In Halo Electronics, Inc. v. Pulse Electronics, Inc., [2013-1472, 2013-1656](August 5, 2016), on remand from the Supreme Court, which held that 35 USC 284 gives district courts the discretion to award enhanced damages in egregious cases of misconduct beyond typical infringement, the Federal Circuit vacated the district court’s unenhanced damages award with respect to products that were delivered in the United States, and remand for further proceedings consistent with the Supreme Court’s opinion on enhanced damages. The Federal Circuit otherwise adopted its prior opinion on all other issues in the appeal.
In particular, the Federal Circuit again agreed that the district court did not err in granting summary judgment of no direct infringement with respect to those products that Pulse manufactured, shipped and delivered outside the United States because those products were neither sold nor offered for sale by Pulse within the United States.
The Federal Circuit said that although the place of contracting may be one of several possible locations of a sale to confer personal jurisdiction, it has not deemed a sale to have occurred within the United States for purposes of liability under §271(a) based solely on negotiation and contracting activities in the United States when the vast majority of activities underlying the sales transaction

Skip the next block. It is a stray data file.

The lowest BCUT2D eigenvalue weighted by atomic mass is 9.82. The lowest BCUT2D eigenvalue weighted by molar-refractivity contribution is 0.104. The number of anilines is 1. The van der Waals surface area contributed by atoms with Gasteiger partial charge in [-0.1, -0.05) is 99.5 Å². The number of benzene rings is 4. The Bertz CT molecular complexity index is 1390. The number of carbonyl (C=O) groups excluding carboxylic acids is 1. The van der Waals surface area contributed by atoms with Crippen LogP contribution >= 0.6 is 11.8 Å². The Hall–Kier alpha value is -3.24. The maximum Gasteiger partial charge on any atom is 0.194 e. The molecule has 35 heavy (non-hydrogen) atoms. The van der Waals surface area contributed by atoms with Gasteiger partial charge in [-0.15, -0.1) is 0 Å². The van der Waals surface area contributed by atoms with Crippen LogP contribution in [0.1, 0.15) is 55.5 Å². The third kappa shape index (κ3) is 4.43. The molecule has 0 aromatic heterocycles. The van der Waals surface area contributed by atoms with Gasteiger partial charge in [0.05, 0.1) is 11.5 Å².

occurred wholly outside the United States. For such a sale, one must examine whether the activities in the United States are sufficient to constitute a “sale” under §271(a), recognizing that a strong policy against extraterritorial liability exists in the patent law.
The Federal Circuit noted that the patent statute does not define “sale” for purposes of §271(a). The Federal Circuit pointed out that the ordinary meaning of a sale includes the concept of a transfer or title or property, and that Article 2 of the Uniform Commercial Code, which is recognized as persuasive authority on the sale of goods, provides that a sale consists in the passing of title from the seller to the buyer for a price.
The Federal Circuit found that substantial activities of the sales transactions at issue, in addition to manufacturing and delivery, occurred outside the United States. While Halo did present evidence that pricing negotiations and certain contracting and marketing activities took place in the United States, which purportedly resulted in the purchase orders and sales overseas, such pricing and contracting negotiations alone are insufficient to constitute a “sale” within the United States. Any doubt as to whether Pulse’s contracting activities in the United States constituted a sale within the United States under § 271(a) was resolved by the presumption against extraterritorial application of United States laws.
The Federal Circuit also affirmed there was no offer for sale, noting that in order for an offer to sell to constitute infringement, the offer must be to sell a patented invention within the United States.